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Lead in Drinking Water
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Water Utility Director
101 Barker Street
Racine, WI 53402
Lead is unusual among drinking water contaminants in that it seldom occurs naturally in water supplies like wells, lakes, and rivers.Lake Michigan contains no detectable amounts of lead.
Lead enters the drinking water primarily as a result of corrosion, or the wearing away of materials containing lead in the consumer’s household plumbing and rarely from water in a utility’s distribution system. These plumbing materials include lead based solder used to join copper pipe, brass and chromium plated faucets, and lead service lines connecting the home to the water main.
Being an older community, nearly 11,000 lead service lines still remain in use in Racine’s water distribution system. In 1986, the U.S. Congress banned the use of lead service pipe, lead solder containing greater than 0.2% lead, and restricted the lead content of faucets, pipes, and other plumbing materials to less than 8.0%.
When water stands in lead pipes or plumbing systems containing lead for several hours or more, the lead may dissolve into your drinking water. This means the first-draw water drawn from the tap in the morning, or later in the afternoon after returning from work or school, may contain fairly high levels of lead.
Lead is a common metal found throughout the environment in lead-based paint, air, soil, household dust, food, and certain types of pottery, porcelain, pewter, and water.
Lead can pose a significant risk to your health if too much of it enters your body. Lead builds up in the body over many years and can cause damage to the brain, red blood cells and kidneys.
The greatest risk is to young children and pregnant women.
Amounts of lead that won’t hurt adults can slow down normal mental and physical development of growing bodies. Children can show slight deficits in attention span and learning abilities. Adults, over many years, could develop kidney problems or high blood pressure.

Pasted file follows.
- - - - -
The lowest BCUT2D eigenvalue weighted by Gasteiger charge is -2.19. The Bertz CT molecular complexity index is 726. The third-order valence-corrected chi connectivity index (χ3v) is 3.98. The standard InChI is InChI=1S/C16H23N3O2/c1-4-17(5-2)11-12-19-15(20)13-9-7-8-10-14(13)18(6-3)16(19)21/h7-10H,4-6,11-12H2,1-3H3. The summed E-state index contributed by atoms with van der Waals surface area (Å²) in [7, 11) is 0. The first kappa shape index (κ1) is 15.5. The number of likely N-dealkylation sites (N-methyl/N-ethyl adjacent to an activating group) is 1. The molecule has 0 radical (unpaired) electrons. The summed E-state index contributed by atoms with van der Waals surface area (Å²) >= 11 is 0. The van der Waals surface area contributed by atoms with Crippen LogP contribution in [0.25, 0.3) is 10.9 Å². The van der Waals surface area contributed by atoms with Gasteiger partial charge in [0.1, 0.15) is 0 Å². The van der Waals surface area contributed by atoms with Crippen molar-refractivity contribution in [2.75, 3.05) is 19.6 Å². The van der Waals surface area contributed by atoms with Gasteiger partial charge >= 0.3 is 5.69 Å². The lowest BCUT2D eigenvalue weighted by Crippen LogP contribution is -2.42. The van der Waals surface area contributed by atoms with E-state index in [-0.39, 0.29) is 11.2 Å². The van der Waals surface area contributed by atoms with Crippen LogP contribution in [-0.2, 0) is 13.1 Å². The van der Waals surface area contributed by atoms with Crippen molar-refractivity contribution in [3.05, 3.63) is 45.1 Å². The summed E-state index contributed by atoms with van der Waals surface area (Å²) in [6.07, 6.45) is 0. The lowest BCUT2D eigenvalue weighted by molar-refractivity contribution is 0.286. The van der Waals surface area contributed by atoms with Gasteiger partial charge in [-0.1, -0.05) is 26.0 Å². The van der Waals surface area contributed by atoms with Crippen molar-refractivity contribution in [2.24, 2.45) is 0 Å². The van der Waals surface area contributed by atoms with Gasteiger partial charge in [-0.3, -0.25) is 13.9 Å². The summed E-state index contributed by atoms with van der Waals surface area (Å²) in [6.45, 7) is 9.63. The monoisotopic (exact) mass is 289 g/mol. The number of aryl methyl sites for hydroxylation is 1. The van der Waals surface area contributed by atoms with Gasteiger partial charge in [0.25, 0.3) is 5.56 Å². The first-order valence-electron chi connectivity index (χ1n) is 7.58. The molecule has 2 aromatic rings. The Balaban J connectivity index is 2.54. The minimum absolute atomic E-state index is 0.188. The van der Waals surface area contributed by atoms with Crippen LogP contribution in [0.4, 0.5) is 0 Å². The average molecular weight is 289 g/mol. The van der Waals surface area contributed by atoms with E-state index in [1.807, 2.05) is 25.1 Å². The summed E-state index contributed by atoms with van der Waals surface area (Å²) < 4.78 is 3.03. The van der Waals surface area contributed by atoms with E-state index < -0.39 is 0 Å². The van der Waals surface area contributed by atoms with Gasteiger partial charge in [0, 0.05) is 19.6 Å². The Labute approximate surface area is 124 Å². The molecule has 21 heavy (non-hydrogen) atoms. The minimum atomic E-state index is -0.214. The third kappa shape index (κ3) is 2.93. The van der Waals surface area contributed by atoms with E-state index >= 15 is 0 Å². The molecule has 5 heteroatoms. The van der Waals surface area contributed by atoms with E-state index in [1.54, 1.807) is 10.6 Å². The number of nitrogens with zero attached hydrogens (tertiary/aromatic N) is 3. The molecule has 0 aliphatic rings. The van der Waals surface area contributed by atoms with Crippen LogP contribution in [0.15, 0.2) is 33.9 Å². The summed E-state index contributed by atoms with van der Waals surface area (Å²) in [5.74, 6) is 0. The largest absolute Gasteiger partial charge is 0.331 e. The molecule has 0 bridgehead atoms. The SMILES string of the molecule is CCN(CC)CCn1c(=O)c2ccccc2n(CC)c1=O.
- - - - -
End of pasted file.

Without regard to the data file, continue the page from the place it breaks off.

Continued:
In addition, a child at play often comes into contact with sources of lead contamination – like dirt and dust - that rarely affects an adult.
It is important to wash children’s hands and toys often, and to try to make sure they only put food in their mouths. Lead in drinking water, although rarely the sole cause of lead poisoning, can significantly increase a person’s total lead exposure, particularly the exposure of infants who drink baby formulas and concentrated juices that are mixed with water. The EPA estimates that drinking water can make up to 20% or more of a person’s total exposure to lead.
In 1986, the US Environmental Protection Agency promulgated the Lead and Copper Rule mandating large water utilities to begin corrosion control treatment in order to reduce lead and copper concentrations at the consumer’s tap. The Racine Water Utility (RWU) began this treatment in early 1993 using a blended phosphate. This chemical lays down a thin film on the inside of pipes and plumbing fixtures to limit the interaction of the pipe material with the water. The Lead and Copper Rule also set limits of 15 parts per billion for lead and 1,300 parts per billion for copper in the consumer’s first-draw water. If more than 10% of the samples had higher levels of either of these metals, the water utility would be out of compliance. Since 1993, the RWU has been in compliance except for a period of 2004-2007. The RWU conducted investigations and changed chemical formulations of the corrosion inhibitor in an effort to bring the system back into compliance. Beginning in 2008 and continuing through the present, the lead levels have been reduced significantly and the Utility is in compliance with the Lead and Copper Rule. The RWU has never exceeded the copper action level.
Much information exists on lead, lead in the environment, lead health effects, and lead and drinking water. Below are a number of contacts the public can use for education, information, and water testing.
For a complete list of certified labs visit:
Lead Action Level - 2015
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